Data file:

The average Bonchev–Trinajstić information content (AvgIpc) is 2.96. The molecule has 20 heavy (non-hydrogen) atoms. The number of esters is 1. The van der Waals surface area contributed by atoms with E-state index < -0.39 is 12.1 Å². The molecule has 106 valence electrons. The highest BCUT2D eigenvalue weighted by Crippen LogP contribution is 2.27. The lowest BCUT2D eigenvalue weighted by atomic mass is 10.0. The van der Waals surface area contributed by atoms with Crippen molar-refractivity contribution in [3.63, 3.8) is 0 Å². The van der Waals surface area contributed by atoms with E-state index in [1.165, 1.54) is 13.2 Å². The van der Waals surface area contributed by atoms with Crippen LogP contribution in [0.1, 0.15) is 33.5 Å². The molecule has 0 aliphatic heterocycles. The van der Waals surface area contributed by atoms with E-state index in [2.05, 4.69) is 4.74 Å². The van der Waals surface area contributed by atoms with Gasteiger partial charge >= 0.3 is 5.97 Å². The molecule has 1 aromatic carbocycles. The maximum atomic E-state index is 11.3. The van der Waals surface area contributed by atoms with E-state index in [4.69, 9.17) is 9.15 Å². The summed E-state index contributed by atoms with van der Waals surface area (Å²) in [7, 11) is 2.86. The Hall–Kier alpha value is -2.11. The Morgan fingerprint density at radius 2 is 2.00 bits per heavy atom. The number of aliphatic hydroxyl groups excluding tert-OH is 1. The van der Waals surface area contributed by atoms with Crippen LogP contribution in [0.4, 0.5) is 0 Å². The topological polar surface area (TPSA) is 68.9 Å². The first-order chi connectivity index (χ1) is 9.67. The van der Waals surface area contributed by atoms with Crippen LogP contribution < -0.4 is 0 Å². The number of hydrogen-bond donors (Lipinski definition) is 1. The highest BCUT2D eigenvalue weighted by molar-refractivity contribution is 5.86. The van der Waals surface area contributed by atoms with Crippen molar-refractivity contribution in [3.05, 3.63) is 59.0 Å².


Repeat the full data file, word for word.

The average Bonchev–Trinajstić information content (AvgIpc) is 2.96. The molecule has 20 heavy (non-hydrogen) atoms. The number of esters is 1. The van der Waals surface area contributed by atoms with E-state index < -0.39 is 12.1 Å². The molecule has 106 valence electrons. The highest BCUT2D eigenvalue weighted by Crippen LogP contribution is 2.27. The lowest BCUT2D eigenvalue weighted by atomic mass is 10.0. The van der Waals surface area contributed by atoms with Crippen molar-refractivity contribution in [3.63, 3.8) is 0 Å². The van der Waals surface area contributed by atoms with E-state index in [1.165, 1.54) is 13.2 Å². The van der Waals surface area contributed by atoms with Crippen LogP contribution in [0.1, 0.15) is 33.5 Å². The molecule has 0 aliphatic heterocycles. The van der Waals surface area contributed by atoms with E-state index in [2.05, 4.69) is 4.74 Å². The van der Waals surface area contributed by atoms with Gasteiger partial charge >= 0.3 is 5.97 Å². The molecule has 1 aromatic carbocycles. The maximum atomic E-state index is 11.3. The van der Waals surface area contributed by atoms with E-state index in [4.69, 9.17) is 9.15 Å². The summed E-state index contributed by atoms with van der Waals surface area (Å²) in [7, 11) is 2.86. The Hall–Kier alpha value is -2.11. The Morgan fingerprint density at radius 2 is 2.00 bits per heavy atom. The number of aliphatic hydroxyl groups excluding tert-OH is 1. The van der Waals surface area contributed by atoms with Crippen LogP contribution in [0.4, 0.5) is 0 Å². The topological polar surface area (TPSA) is 68.9 Å². The first-order chi connectivity index (χ1) is 9.67. The van der Waals surface area contributed by atoms with Crippen LogP contribution < -0.4 is 0 Å². The number of hydrogen-bond donors (Lipinski definition) is 1. The highest BCUT2D eigenvalue weighted by molar-refractivity contribution is 5.86. The van der Waals surface area contributed by atoms with Crippen molar-refractivity contribution in [3.05, 3.63) is 59.0 Å².